Superhuman Senses: Wonder Woman, due to her demigoddess physiology, has all of her senses superhumanly enhanced, much like those of Superman. This allowed her to clearly see Steve Trevor from miles away when his plane crash-landed near Themyscira. While talking to Bruce Wayne outside his lake house, Wonder Woman was able to spot Cyborg behind a tree spying on them.
Despite helping win the war, defeating Ares and still loving humanity, Diana is still left sobered, emotionally broken, psychologically scarred, and devastated over not having been able to save the Belgian village from Dr. Poison, as well as over her beloved Steve Trevor's self-sacrificing death. Indeed, Diana would later claim that she "would never be the same" ever again after World War I. Moreover, in the years that followed, Diana bore witness to a "century of horrors" (Wars, Fascism, Communism, nuclear weapons' deployment, geopolitical brinkmanship, racism, homophobia, genocides, war crimes, propaganda, and etc.), and due to all of this occurring without Ares being there to spread corruption, Diana almost completely lost faith in humanity, coming to believe that humans "made a world where standing together is impossible".[4] As such, Diana resolved to mostly abandon superheroism for 100 years.[5]

Wonder Woman has been the subject of a discussion regarding the appearance and representation of female power in general, and of female action heroes in particular[225] since her initial 1941 appearance in Sensation Comics,[225] as she was created to document "the growth in the power of women", while wearing "a golden tiara, a red bustier, blue underpants and knee-high, red leather boots."[226] She was blacklisted a year later in 1942 in the "Publications Disapproved for Youth" because, the group behind the list argued, she was "not sufficiently dressed".[226][227]


Steve Trevor's secretary who befriends Diana.[44] Describing her character, Davis said, "She's a woman in a man's world and so being heard and seen aren't the easiest things, but it kind of doesn't deter her", adding, "Etta is unapologetically herself and I think that that's the thing that has drawn me to her the most".[45] When asked if she was previously familiar with the character, Davis responded, "No. I wasn't. It took me a while to know that I was auditioning for Etta because even when I found out it was Wonder Woman, I still had no idea what the role was. It took a little while then I Googled the character".[46] On Etta Candy's relationship with Steve Trevor, Davis said, "One of the great things that Etta gets to work with Steve Trevor is because Steve is not your typical man, in that he does entrust her with things that in 1918 probably wouldn't have been entrusted to a secretary of somebody who is quite important", further explaining, "So I think that [Trevor] needs her just as much as she needs that because now she's been given responsibility that she wouldn't have normally be given before, and equally he has somebody who could probably fly under the radar a bit. So he can trust the person who no one's really looking at".[47]
In the preview in DC Comics Presents #41 (January 1982), writer Roy Thomas and penciler Gene Colan provided Wonder Woman with a stylized "WW" emblem on her bodice, replacing the traditional eagle.[17] The "WW" emblem, unlike the eagle, could be protected as a trademark and therefore had greater merchandising potential. Wonder Woman #288 (February 1982) premiered the new costume and an altered cover banner incorporating the "WW" emblem.[18] The new emblem was the creation of Milton Glaser, who also designed the "bullet" logo adopted by DC in 1977, and the cover banner was originally made by studio letterer Todd Klein, which lasted for a year and a half before being replaced by a version from Glaser's studio.[19][20] Dann Thomas co-wrote Wonder Woman #300 (Feb. 1983)[21][22] and, as Roy Thomas noted in 1999 "became the first woman ever to receive scripting credit on the world's foremost super-heroine."[23]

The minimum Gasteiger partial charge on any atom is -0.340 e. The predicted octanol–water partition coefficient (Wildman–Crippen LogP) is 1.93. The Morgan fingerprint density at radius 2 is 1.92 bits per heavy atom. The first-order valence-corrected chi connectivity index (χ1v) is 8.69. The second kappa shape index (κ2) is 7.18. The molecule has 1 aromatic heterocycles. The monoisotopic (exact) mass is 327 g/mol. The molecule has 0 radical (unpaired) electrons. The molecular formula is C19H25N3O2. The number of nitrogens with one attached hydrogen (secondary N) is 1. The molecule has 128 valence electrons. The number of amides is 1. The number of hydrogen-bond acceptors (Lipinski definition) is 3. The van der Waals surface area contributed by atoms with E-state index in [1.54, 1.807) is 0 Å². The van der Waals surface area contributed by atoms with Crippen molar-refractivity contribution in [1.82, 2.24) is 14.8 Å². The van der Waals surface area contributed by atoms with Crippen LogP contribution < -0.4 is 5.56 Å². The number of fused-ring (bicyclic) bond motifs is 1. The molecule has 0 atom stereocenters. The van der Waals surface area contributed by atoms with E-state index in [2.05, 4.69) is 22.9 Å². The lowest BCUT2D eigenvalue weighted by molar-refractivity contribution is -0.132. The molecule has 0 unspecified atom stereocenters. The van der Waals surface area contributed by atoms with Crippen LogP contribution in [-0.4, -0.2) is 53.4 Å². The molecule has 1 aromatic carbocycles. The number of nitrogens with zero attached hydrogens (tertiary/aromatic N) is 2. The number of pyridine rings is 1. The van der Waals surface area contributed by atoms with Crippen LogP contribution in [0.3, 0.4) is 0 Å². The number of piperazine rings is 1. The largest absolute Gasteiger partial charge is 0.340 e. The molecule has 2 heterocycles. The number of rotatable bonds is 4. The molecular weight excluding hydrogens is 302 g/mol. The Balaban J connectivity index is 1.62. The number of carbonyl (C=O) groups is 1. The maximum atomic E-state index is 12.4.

In May 2017, early tracking had Wonder Woman opening with $65–75 million, and possibly as high as $105 million.[177][178][179][180][174] The film opened Friday, June 2, 2017, across 4,165 theaters and made $38.7 million on its opening day, including $3.7 million in IMAX. It was the biggest single-day gross for a woman-directed film, ahead of the $35.9 million opening Friday of Catherine Hardwicke's Twilight in 2008 and the biggest opening day for a woman-led comic book superhero film, ahead of Ghost in the Shell ($7 million).[181] This included $11 million it made from Thursday previews, also the best start for a film directed by a woman, surpassing Fifty Shades of Grey's $8.6 million which was directed by Sam Taylor-Johnson, and the third-biggest of the year, behind Beauty and the Beast and Guardians of the Galaxy Vol. 2. Of that, $1.5 million came from IMAX screenings.[182][183]
While Diana stood admiring the replica, Bruce Wayne appeared. He proceeds to angrily confront her by grabbing Diana's arm and asking her about the information device that she had stolen. Bruce claims to see right through her "babe in the woods" act, saying that while Diana doesn't know him, he's met "a few women like [her]". Diana, however, calmly smiles and retorts that Bruce has never met any women like her. She then proceeds to tell Bruce that she was unable to obtain anything from Bruce's device, due to Lex Luthor's data having military-grade encryption. Diana explains her intention to re-obtain her photograph from Luthor, stating that she only borrowed Bruce's device, and has already returned it to him shortly beforehand (placing it into the glove compartment of his car), before calmly excusing herself and leaving.[5]